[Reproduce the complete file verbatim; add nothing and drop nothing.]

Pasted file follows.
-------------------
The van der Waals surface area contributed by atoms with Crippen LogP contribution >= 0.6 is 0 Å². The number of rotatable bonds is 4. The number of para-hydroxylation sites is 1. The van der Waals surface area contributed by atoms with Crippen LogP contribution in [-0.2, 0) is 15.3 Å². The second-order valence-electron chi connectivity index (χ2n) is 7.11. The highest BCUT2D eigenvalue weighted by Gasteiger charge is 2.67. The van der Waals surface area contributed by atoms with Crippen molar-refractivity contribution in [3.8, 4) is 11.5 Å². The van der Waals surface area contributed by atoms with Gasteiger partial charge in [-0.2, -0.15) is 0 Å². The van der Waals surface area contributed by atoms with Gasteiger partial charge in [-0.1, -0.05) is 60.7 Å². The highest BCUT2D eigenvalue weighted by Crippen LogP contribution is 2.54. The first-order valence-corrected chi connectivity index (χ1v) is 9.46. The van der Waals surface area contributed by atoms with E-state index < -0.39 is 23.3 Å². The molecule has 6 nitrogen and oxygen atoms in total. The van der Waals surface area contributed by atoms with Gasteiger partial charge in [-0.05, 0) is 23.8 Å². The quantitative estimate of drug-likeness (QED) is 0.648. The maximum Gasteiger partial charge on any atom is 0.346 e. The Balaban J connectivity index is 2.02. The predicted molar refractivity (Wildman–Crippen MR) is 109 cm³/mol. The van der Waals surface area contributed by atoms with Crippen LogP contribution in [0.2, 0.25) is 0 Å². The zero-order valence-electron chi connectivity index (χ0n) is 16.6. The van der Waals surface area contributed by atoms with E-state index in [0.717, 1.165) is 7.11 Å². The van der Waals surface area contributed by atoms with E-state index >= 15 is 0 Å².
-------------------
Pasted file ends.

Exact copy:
The van der Waals surface area contributed by atoms with Crippen LogP contribution >= 0.6 is 0 Å². The number of rotatable bonds is 4. The number of para-hydroxylation sites is 1. The van der Waals surface area contributed by atoms with Crippen LogP contribution in [-0.2, 0) is 15.3 Å². The second-order valence-electron chi connectivity index (χ2n) is 7.11. The highest BCUT2D eigenvalue weighted by Gasteiger charge is 2.67. The van der Waals surface area contributed by atoms with Crippen molar-refractivity contribution in [3.8, 4) is 11.5 Å². The van der Waals surface area contributed by atoms with Gasteiger partial charge in [-0.2, -0.15) is 0 Å². The van der Waals surface area contributed by atoms with Gasteiger partial charge in [-0.1, -0.05) is 60.7 Å². The highest BCUT2D eigenvalue weighted by Crippen LogP contribution is 2.54. The first-order valence-corrected chi connectivity index (χ1v) is 9.46. The van der Waals surface area contributed by atoms with E-state index < -0.39 is 23.3 Å². The molecule has 6 nitrogen and oxygen atoms in total. The van der Waals surface area contributed by atoms with Gasteiger partial charge in [-0.05, 0) is 23.8 Å². The quantitative estimate of drug-likeness (QED) is 0.648. The maximum Gasteiger partial charge on any atom is 0.346 e. The Balaban J connectivity index is 2.02. The predicted molar refractivity (Wildman–Crippen MR) is 109 cm³/mol. The van der Waals surface area contributed by atoms with Crippen LogP contribution in [0.2, 0.25) is 0 Å². The zero-order valence-electron chi connectivity index (χ0n) is 16.6. The van der Waals surface area contributed by atoms with E-state index in [0.717, 1.165) is 7.11 Å². The van der Waals surface area contributed by atoms with E-state index >= 15 is 0 Å².